Queens District Attorney Race Heads to Automatic Recount

Just over a week after Tiffany Cabán declared victory in the race for Queens district attorney, a last-minute twist placed her opponent, Melinda Katz, ahead by 20 votes. The unexpected turn has forced a manual recount and will send both candidates to court.Cabán, a public defender, led Queens Borough President Katz by 1.3 percentage points when she claimed victory in the contentious Democratic primary on June 25. With 99 percent of the precincts reporting, Cabán held the lead with 33,814 votes over Katz’s 32,724 votes.

The 31-year-old, who ran a grassroots campaign and received the endorsement of several members of Congress, was not worried about the thousands of absentee ballots that needed to be counted, her campaign told The New York Times at the time. The campaign claimed that the 3,400 absentee ballots would likely be divided among the seven candidates on the ballot.But what happened may change the primary results completely. A count of paper ballots not counted on primary night pushed 53-year-old Katz, an establishment favorite, ahead by just 20 votes. Katz reportedly won 1,901 of the paper ballots counted on July 3, while Cabán won 751 votes.

The minimal margin sent the race into a manual recount, according to The New York Times. A margin of victory under 0.5 percent of the total vote automatically forces the New York City Board of Elections to conduct a manual recount before declaring a winner.

That margin fell to just 16 votes after six affidavit ballots that had initially been classified as invalid were counted in favor of Cabán. Affidavit ballots, or provisional ballots, are given to voters who do not appear on voter rolls. Those voters are allowed to cast their ballots after signing an affidavit confirming their eligibility to vote.

The campaigns of both women are fighting over the validity of approximately 114 affidavit ballots that lack information about party affiliation.

Election officials tossed out more than 80 percent of the roughly 2,800 affidavit ballots cast in the Queens Democratic primary, The New York Times reported. Only 487 votes were kept.

“We are still fighting to make sure every valid ballot is counted,” Cabán said in a statement, according to WABC. “We are confident that if that happens, we will be victorious.”Katz fired back against the allegations regarding the tossed ballots. “On the details of those that were considered invalid, you’re going to have to talk with lawyers and the Board of Elections, but only registered Democrats can vote in this election and in their district where they are registered,” she said.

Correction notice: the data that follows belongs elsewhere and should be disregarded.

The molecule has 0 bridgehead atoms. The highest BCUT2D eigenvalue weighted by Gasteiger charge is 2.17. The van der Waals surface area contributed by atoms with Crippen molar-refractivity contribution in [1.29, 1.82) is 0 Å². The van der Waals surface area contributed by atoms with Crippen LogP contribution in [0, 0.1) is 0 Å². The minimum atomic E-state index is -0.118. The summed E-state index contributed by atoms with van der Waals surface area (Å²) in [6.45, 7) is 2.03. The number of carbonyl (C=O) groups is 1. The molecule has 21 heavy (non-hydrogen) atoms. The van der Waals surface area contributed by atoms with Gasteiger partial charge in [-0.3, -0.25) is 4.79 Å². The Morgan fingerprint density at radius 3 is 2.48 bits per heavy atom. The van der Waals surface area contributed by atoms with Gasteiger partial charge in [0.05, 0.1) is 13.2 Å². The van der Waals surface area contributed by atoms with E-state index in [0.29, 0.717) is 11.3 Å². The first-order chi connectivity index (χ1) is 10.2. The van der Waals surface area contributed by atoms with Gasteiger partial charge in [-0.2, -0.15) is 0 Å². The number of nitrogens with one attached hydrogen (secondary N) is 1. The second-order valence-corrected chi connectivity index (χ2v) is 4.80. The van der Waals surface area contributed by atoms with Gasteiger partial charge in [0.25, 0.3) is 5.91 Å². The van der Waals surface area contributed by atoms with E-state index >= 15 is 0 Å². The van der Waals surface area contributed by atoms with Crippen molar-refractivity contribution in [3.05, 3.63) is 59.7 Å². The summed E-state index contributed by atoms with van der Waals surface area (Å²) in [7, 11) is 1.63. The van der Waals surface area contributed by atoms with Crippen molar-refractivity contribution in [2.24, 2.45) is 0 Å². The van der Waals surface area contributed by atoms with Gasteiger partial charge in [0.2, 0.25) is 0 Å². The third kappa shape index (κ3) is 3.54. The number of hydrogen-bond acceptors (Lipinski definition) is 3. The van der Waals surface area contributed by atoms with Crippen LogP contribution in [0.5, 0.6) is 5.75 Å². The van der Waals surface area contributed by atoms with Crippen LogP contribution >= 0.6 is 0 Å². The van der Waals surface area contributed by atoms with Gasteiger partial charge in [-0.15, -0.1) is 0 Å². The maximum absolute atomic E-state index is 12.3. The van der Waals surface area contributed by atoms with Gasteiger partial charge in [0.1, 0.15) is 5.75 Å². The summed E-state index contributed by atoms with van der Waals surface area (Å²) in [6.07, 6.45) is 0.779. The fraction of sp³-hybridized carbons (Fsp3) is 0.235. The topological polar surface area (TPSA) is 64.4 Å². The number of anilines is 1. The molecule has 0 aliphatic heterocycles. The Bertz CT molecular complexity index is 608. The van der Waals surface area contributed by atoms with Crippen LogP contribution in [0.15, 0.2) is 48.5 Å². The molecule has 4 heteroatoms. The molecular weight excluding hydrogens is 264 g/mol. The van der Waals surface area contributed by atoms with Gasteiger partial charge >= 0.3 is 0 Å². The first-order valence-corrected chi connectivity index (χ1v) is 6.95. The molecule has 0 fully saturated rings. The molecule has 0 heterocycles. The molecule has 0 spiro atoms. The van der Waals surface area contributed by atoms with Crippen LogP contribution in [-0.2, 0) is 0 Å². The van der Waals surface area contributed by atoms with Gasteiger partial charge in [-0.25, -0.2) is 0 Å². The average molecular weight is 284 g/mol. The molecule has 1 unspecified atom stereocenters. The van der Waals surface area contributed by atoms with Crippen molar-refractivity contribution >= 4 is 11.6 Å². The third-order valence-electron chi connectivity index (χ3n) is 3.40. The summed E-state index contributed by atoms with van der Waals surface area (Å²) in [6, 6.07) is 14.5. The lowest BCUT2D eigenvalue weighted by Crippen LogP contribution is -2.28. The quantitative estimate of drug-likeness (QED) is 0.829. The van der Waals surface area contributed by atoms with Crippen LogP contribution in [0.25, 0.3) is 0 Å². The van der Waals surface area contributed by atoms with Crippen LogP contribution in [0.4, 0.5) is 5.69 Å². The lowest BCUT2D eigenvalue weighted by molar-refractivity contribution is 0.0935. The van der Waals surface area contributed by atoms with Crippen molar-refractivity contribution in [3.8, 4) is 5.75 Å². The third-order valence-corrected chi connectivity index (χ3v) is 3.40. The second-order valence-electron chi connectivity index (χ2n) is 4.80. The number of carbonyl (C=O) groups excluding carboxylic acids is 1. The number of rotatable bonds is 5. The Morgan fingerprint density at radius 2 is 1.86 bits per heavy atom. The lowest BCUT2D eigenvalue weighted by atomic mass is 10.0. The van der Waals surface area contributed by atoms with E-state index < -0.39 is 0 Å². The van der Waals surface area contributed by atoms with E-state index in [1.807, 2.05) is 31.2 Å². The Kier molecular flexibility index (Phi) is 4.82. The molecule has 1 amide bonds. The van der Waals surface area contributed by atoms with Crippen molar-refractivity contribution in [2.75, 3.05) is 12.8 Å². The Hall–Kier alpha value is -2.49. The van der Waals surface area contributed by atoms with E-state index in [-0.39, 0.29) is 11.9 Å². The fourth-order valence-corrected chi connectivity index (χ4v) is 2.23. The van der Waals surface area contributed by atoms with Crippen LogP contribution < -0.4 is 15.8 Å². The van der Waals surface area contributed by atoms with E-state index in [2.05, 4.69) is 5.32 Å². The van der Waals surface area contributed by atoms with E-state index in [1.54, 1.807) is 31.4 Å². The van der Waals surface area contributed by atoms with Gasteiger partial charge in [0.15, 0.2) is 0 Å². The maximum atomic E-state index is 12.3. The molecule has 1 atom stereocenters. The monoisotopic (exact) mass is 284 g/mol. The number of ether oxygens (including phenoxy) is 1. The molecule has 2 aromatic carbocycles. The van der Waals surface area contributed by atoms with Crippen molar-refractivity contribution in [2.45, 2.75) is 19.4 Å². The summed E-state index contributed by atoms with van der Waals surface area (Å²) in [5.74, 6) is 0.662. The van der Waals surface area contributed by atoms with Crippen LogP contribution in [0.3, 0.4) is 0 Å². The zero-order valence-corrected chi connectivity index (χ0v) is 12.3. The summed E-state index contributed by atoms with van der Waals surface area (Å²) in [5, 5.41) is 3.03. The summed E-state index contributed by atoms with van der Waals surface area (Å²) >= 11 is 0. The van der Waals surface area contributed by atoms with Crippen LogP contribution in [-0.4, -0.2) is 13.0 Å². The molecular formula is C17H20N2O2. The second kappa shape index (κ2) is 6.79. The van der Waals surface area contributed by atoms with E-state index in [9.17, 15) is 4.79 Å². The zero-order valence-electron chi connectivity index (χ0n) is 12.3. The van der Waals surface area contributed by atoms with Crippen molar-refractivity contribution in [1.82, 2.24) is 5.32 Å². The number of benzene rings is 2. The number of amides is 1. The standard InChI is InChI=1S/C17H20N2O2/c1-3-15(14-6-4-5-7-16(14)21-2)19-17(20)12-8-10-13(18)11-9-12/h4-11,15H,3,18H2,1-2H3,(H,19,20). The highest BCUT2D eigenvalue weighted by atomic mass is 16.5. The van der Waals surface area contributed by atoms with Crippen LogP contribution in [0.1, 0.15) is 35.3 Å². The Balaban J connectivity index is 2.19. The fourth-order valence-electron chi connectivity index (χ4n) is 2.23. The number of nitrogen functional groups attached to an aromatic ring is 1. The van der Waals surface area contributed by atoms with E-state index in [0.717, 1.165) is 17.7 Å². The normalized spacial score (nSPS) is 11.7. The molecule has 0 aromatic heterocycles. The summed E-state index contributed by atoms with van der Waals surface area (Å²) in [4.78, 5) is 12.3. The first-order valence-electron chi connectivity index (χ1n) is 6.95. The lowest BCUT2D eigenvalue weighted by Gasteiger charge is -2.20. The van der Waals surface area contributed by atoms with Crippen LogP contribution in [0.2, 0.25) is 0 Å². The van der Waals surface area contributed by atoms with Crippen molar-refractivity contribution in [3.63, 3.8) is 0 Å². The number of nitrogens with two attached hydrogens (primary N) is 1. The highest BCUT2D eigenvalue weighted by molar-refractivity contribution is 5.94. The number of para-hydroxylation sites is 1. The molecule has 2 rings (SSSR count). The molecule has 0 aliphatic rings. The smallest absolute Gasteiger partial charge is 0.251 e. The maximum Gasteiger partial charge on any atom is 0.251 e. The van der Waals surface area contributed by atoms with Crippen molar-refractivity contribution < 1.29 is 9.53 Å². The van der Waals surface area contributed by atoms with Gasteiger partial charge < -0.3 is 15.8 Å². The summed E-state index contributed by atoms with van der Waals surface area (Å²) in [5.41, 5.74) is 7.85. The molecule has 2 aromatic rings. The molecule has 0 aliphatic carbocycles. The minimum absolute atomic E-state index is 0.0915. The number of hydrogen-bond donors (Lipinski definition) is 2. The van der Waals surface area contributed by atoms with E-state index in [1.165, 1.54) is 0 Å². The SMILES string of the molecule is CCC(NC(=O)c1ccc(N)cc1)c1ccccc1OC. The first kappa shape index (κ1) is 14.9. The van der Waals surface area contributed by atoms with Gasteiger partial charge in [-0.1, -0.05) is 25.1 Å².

New York only allows registered Democrats to vote in the party’s primaries. According to The New York Times, registered voters affiliated with the Green Party or Working Families Party are not allowed to cast ballots in a Democratic primary. Voters are also forced to submit their change in party affiliation at least six months before the election date.

Cabán’s attorney filed a lawsuit on July 2 as a precautionary measure, NY1 reported. “We do that as a prophylactic,” attorney Jerry Goldfeder said. “Just to make sure that in case there are disputes, there’s a judge ready to resolve them.”Despite the small margin of victory, Katz claimed victory. “We said from the beginning that every vote needs to be counted and that every voter needs to be heard, and now we see clearly why this must always be the case,” Katz said in a statement. “I am proud to have been chosen as the Democratic nominee for Queens District Attorney.”

Cabán’s campaign remained confident that she will ultimately be declared the winner. “Queens voters are inspired by Tiffany Cabán’s campaign and her vision for real criminal justice reform,” campaign spokeswoman Monica Klein said. “If every valid paper ballot vote is counted, we are confident we will prevail.”

The Board of Elections is expected to announce the final primary results on July 16.


About the Author

Nicole Rojas is a breaking news writer for The North Star. She has published in various venues, including Newsweek, GlobalPost, IHS Jane’s Defence Weekly, and the Long Island Post. Nicole graduated from Boston University in 2012 with a degree in print journalism. She is an avid world traveler who recently explored Asia and Australia.